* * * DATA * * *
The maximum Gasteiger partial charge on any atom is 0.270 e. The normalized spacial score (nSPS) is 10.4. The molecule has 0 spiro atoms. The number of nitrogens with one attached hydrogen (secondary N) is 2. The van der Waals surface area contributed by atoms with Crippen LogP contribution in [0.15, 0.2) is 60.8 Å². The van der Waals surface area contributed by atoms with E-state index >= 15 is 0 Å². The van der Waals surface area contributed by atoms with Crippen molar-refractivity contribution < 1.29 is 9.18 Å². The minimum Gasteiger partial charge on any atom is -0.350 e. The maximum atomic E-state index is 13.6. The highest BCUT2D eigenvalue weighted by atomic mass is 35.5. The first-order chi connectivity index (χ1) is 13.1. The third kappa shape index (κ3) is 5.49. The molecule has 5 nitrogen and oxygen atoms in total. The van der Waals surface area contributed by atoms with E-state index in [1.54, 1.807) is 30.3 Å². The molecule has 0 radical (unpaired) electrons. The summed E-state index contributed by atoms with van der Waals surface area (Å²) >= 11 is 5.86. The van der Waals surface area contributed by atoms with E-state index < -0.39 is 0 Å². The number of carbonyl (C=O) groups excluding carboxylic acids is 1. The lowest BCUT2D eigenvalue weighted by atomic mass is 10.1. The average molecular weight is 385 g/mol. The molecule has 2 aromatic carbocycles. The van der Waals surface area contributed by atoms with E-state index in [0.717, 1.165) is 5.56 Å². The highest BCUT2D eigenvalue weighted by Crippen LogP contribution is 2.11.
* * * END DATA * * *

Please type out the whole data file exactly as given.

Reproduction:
The maximum Gasteiger partial charge on any atom is 0.270 e. The normalized spacial score (nSPS) is 10.4. The molecule has 0 spiro atoms. The number of nitrogens with one attached hydrogen (secondary N) is 2. The van der Waals surface area contributed by atoms with Crippen LogP contribution in [0.15, 0.2) is 60.8 Å². The van der Waals surface area contributed by atoms with E-state index >= 15 is 0 Å². The van der Waals surface area contributed by atoms with Crippen molar-refractivity contribution < 1.29 is 9.18 Å². The minimum Gasteiger partial charge on any atom is -0.350 e. The maximum atomic E-state index is 13.6. The highest BCUT2D eigenvalue weighted by atomic mass is 35.5. The first-order chi connectivity index (χ1) is 13.1. The third kappa shape index (κ3) is 5.49. The molecule has 5 nitrogen and oxygen atoms in total. The van der Waals surface area contributed by atoms with E-state index in [1.54, 1.807) is 30.3 Å². The molecule has 0 radical (unpaired) electrons. The summed E-state index contributed by atoms with van der Waals surface area (Å²) >= 11 is 5.86. The van der Waals surface area contributed by atoms with E-state index < -0.39 is 0 Å². The number of carbonyl (C=O) groups excluding carboxylic acids is 1. The lowest BCUT2D eigenvalue weighted by atomic mass is 10.1. The average molecular weight is 385 g/mol. The molecule has 2 aromatic carbocycles. The van der Waals surface area contributed by atoms with E-state index in [0.717, 1.165) is 5.56 Å². The highest BCUT2D eigenvalue weighted by Crippen LogP contribution is 2.11.